On Mon, Feb 12, 2018, at 8:33 AM, Giacomo Tesio wrote:
> 2018-02-12 2:10 GMT+01:00 Ethan Grammatikidis <eeke...@fastmail.fm>:
>> linux-style package managers and bsd-style port trees facilitate and enable 
>> coupling.
> 
> What a package manager really facilitate is version management.
> That is when you want to use/update a software at version X that depends on 
> libraries at version Y and Z.

That's the marketing blurb, I've heard it a thousand times before. It's almost 
as bad as the things git fanatics say. It's taking one small part of the 
problem and pretending that this is the important thing which it makes easier. 
The problem I'm talking about is not one small corner of the situation, it's an 
effect of the reason package managers exist. They exist to make it easy to find 
and install dependencies. So, for the last 10-12 years, maybe more, mountains 
of software have been produced on the assumption that it will be easy to find 
and install all their dependencies. That's only true for users of big 
'distributions' which have lots of people, a large professional team or many 
contributors, to create and maintain the package tree.

> The use of dynamic linking make this complex and cumbersome. Also a single 
> filesystem hierarchy does not help

Dynamic linking is probably the largest, most visible part of the problem, but 
your saying this makes me think you haven't tried to compile very much software 
-- certainly not on anything other than Debian or a similarly large distro 
where, these days, you can get all the dependencies by pasting a line the 
package author provided. I have. Many packages weren't bad, but some were 
downright painful. The painful ones particularly included dependencies for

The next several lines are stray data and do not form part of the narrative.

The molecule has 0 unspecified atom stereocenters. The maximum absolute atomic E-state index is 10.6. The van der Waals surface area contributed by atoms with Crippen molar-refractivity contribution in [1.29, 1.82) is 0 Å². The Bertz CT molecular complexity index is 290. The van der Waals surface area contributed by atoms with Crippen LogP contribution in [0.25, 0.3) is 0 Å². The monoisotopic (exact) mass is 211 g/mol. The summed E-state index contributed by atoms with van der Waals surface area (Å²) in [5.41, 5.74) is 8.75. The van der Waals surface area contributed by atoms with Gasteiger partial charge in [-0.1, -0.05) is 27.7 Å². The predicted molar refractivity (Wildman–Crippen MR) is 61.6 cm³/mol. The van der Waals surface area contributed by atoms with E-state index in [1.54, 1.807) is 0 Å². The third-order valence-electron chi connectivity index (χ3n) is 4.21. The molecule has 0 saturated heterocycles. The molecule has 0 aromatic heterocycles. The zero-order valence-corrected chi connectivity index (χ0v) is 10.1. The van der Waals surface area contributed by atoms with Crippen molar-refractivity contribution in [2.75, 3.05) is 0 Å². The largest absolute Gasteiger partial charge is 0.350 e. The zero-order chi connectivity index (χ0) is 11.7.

otherwise nice programs. I'd get 2 or 3 levels down the dependency tree, and 
suddenly, chaos! I always want to cite freedesktop.org who seemed to be leaders 
in making it painful, but it's been 9.5 years since i had anything to do with 
compiling their stuff so I won't say too much.

> Plan 9 does not suffer of this problems because of several reasons:
> - it does not support dynamic linking
> - it is developed as a whole "batteries included"
> - few external packages have being ported to it, and people who use them know 
> their stuff very well
> 
> Plan 9 (and 9atom/9front) is developed and distributed as "a whole system": 
> there is conceptually only one version for all the software and libraries 
> included.
> 
> Technically it's the simplest and optimal solution to the versioning problem.
> Indeed 9front uses a single mercurial repository (which is a versioning 
> system) to manage both development and system updates.
> 
> 
> I carefully considered this approach for Jehanne too, but decided to try an 
> alternative design.
> Obviously no dynamic linking will ever land in Jehanne, but I want to enable 
> more external softwares to run on it.

Two or more years ago, a #cat-v regular found insurmountable difficulties 
running X statically linked with musl. Oh look, there's freedesktop.org again. 
I think it was Red Hat who had found a way to make it so hard, their name 
certainly came up. It's not the first time Red Hat has caused problems, they 
were doing it in the first release following their IPO, in 1998. My Bourne 
shell skills were almost permanently harmed by attempting to learn from their 
massively complex init scripts at the time. Looking back, the message is clear: 
"You can't cope with this on your own. Buy a support contract now!" Oh look, 
Red Hat pay Lennart Poettering's wages... and now everything depends on dbus 
and systemd! Supercomputer software which has no reason to do anything but 
compute its stuff now requires systemd's logger.

Thinking about this stuff makes me bitter, so I ought to stop now. It's 
possible the things you want won't intersect with the things which caused me 
trouble, but I think I have considerable reason for pessimism. I'd like to 
think there are enough people who don't want to be tied up in all this pain to 
create some semblance of a software ecosystem outside it, but when you consider 
that few people want to start from the ground up, and how poettering and fd.o 
have their tentacles in crucial parts of the posix-related ecosystem, it looks 
impossible.

I'm now sticking to systems which have nothing to do with posix, at least for 
hobby use. I have a couple of android devices, but almost no desire to program 
them directly. I've even got qemu on one of them. I do use an emulator with a 
2-level dependency, but if it had taken more than a tiny bit of effort to set 
up, i would have dropped it and used something else.

--
The lyf so short, the craft so long to lerne. -- Chaucer

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